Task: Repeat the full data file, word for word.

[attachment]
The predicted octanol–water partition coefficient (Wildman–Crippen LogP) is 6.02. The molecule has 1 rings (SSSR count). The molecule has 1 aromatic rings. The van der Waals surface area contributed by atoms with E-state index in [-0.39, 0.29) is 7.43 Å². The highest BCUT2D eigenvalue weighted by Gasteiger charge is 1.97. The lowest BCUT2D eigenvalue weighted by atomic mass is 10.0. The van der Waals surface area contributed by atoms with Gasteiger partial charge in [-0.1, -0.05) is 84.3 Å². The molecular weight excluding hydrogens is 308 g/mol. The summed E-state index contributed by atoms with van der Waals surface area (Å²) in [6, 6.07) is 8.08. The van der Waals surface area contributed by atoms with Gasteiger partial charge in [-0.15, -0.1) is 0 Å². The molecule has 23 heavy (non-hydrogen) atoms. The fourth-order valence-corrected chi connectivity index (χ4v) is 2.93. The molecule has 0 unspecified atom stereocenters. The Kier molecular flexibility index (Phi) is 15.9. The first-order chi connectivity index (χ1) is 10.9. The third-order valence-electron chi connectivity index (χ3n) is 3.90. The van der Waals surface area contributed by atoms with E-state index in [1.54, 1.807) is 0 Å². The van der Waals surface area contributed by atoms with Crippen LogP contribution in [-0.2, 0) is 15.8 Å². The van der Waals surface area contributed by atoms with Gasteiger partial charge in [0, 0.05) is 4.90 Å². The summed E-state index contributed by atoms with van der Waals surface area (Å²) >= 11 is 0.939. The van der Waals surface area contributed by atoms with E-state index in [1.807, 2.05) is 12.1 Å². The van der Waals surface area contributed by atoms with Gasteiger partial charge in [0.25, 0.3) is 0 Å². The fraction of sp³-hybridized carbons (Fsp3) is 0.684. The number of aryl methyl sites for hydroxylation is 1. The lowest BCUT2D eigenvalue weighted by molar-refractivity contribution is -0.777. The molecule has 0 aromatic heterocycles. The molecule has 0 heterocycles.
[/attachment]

The predicted octanol–water partition coefficient (Wildman–Crippen LogP) is 6.02. The molecule has 1 rings (SSSR count). The molecule has 1 aromatic rings. The van der Waals surface area contributed by atoms with E-state index in [-0.39, 0.29) is 7.43 Å². The highest BCUT2D eigenvalue weighted by Gasteiger charge is 1.97. The lowest BCUT2D eigenvalue weighted by atomic mass is 10.0. The van der Waals surface area contributed by atoms with Gasteiger partial charge in [-0.1, -0.05) is 84.3 Å². The molecular weight excluding hydrogens is 308 g/mol. The summed E-state index contributed by atoms with van der Waals surface area (Å²) in [6, 6.07) is 8.08. The van der Waals surface area contributed by atoms with Gasteiger partial charge in [-0.15, -0.1) is 0 Å². The molecule has 23 heavy (non-hydrogen) atoms. The fourth-order valence-corrected chi connectivity index (χ4v) is 2.93. The molecule has 0 unspecified atom stereocenters. The Kier molecular flexibility index (Phi) is 15.9. The first-order chi connectivity index (χ1) is 10.9. The third-order valence-electron chi connectivity index (χ3n) is 3.90. The van der Waals surface area contributed by atoms with E-state index in [1.54, 1.807) is 0 Å². The van der Waals surface area contributed by atoms with Crippen LogP contribution in [-0.2, 0) is 15.8 Å². The van der Waals surface area contributed by atoms with Gasteiger partial charge in [0, 0.05) is 4.90 Å². The summed E-state index contributed by atoms with van der Waals surface area (Å²) >= 11 is 0.939. The van der Waals surface area contributed by atoms with E-state index in [1.807, 2.05) is 12.1 Å². The van der Waals surface area contributed by atoms with Gasteiger partial charge in [0.25, 0.3) is 0 Å². The fraction of sp³-hybridized carbons (Fsp3) is 0.684. The number of aryl methyl sites for hydroxylation is 1. The lowest BCUT2D eigenvalue weighted by molar-refractivity contribution is -0.777. The molecule has 0 aromatic heterocycles. The molecule has 0 heterocycles.